Cogent activated metropolitan fiber-optic networks in New York, Chicago, Philadelphia and Washington, D.C., and actuated its nationwide backbone network linking those cities together.
The company, which is installing high-speed Internet equipment in many large office buildings and other multitenant units, offers Net access at speeds of 100 megabits per second (mbps) for a flat-rate fee of $1,000. Cogent's 100-mbps service is about 65 times faster than a T1 line, at roughly the same price. T1 connections, which can cost as much as $1,500 in some markets, offer speeds of about 1.5 mbps.
Cogent is one of several companies offering ultrafast Internet access for big businesses by targeting and pre-wiring major office parks or connecting directly to customers via gigabit Ethernet technology. The corporate Net access and data networking markets are expected to explode over the next several years, and dozens of companies are scrambling to offer faster service at cheaper prices than incumbent phone companies and competitive upstarts.
For example, Yipes Communications and Telseon both offer Net access at speeds up to 1 gigabit per second (gbps) using Ethernet, while companies such as Allied Riser Communications, Urban Media, Broadband Office Cypress Communications and Brix Communications are feverishly wiring office buildings for high-speed Net access.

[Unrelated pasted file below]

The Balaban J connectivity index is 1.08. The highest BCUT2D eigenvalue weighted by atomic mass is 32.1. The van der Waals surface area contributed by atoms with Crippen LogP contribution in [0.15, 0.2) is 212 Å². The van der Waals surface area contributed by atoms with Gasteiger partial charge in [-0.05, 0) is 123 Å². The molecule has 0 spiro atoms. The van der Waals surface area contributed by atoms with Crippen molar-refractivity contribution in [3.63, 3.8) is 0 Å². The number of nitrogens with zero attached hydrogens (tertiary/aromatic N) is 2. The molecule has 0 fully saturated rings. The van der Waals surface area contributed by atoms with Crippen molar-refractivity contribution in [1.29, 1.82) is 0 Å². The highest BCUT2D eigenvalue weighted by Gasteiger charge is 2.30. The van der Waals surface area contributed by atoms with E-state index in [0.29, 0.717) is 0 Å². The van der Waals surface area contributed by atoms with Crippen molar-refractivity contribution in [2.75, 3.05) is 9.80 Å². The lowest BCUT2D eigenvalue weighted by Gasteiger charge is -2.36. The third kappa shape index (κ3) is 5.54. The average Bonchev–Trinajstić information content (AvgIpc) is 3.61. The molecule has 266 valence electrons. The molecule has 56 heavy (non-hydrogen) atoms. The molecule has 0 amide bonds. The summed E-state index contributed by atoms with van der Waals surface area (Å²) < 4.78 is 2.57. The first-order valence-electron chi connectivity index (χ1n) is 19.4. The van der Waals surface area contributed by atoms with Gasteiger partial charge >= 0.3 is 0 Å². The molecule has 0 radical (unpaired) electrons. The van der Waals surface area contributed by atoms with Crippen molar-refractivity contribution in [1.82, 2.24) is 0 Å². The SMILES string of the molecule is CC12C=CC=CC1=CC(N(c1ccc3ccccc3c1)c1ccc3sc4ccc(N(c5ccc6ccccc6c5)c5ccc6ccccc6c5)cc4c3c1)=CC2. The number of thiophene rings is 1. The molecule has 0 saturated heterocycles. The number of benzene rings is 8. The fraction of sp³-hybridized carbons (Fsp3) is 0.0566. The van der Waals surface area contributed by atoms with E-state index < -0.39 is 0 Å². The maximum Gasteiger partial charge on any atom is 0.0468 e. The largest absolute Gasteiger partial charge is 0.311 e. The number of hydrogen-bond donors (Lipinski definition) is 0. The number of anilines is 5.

Others, such as Teligent and WinStar Communications, are using fixed wireless technology to offer high-speed Net access and voice services, while Expedient offers 100-mbps Internet access using wireless and Ethernet technologies for a flat rate as low as $100 per month and up to $500 or more, depending on the number of users.
Privately held Washington, D.C.-based Cogent plans to introduce its service in nine more cities by the first quarter of 2001.
The American Gas Association in Washington and the Chicago-based law firm of Fitch, Even, Tabin & Flannery are among Cogent's first customers.